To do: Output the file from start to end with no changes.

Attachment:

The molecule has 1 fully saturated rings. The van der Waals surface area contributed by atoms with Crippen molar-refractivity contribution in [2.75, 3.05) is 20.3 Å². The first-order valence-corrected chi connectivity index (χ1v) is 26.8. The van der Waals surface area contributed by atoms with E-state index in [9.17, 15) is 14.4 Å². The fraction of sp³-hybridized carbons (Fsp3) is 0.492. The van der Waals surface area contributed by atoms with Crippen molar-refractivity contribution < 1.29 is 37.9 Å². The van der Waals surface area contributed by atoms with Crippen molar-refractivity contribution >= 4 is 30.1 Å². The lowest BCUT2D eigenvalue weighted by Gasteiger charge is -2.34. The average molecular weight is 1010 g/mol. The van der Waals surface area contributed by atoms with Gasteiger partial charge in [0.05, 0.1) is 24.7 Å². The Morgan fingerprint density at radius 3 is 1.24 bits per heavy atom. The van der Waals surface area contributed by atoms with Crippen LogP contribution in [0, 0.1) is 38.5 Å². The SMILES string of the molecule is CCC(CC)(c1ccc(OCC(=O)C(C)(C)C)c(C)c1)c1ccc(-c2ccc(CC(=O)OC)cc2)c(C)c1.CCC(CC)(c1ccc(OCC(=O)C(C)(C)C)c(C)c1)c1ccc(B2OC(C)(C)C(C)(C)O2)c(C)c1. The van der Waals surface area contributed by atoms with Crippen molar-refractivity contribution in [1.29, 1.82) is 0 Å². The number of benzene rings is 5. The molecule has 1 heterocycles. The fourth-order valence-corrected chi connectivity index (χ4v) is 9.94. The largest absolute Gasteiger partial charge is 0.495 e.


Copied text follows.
The molecule has 1 fully saturated rings. The van der Waals surface area contributed by atoms with Crippen molar-refractivity contribution in [2.75, 3.05) is 20.3 Å². The first-order valence-corrected chi connectivity index (χ1v) is 26.8. The van der Waals surface area contributed by atoms with E-state index in [9.17, 15) is 14.4 Å². The fraction of sp³-hybridized carbons (Fsp3) is 0.492. The van der Waals surface area contributed by atoms with Crippen molar-refractivity contribution < 1.29 is 37.9 Å². The van der Waals surface area contributed by atoms with Crippen molar-refractivity contribution >= 4 is 30.1 Å². The lowest BCUT2D eigenvalue weighted by Gasteiger charge is -2.34. The average molecular weight is 1010 g/mol. The van der Waals surface area contributed by atoms with Gasteiger partial charge in [0.05, 0.1) is 24.7 Å². The Morgan fingerprint density at radius 3 is 1.24 bits per heavy atom. The van der Waals surface area contributed by atoms with Crippen LogP contribution in [0, 0.1) is 38.5 Å². The SMILES string of the molecule is CCC(CC)(c1ccc(OCC(=O)C(C)(C)C)c(C)c1)c1ccc(-c2ccc(CC(=O)OC)cc2)c(C)c1.CCC(CC)(c1ccc(OCC(=O)C(C)(C)C)c(C)c1)c1ccc(B2OC(C)(C)C(C)(C)O2)c(C)c1. The van der Waals surface area contributed by atoms with Crippen molar-refractivity contribution in [1.29, 1.82) is 0 Å². The number of benzene rings is 5. The molecule has 1 heterocycles. The fourth-order valence-corrected chi connectivity index (χ4v) is 9.94. The largest absolute Gasteiger partial charge is 0.495 e.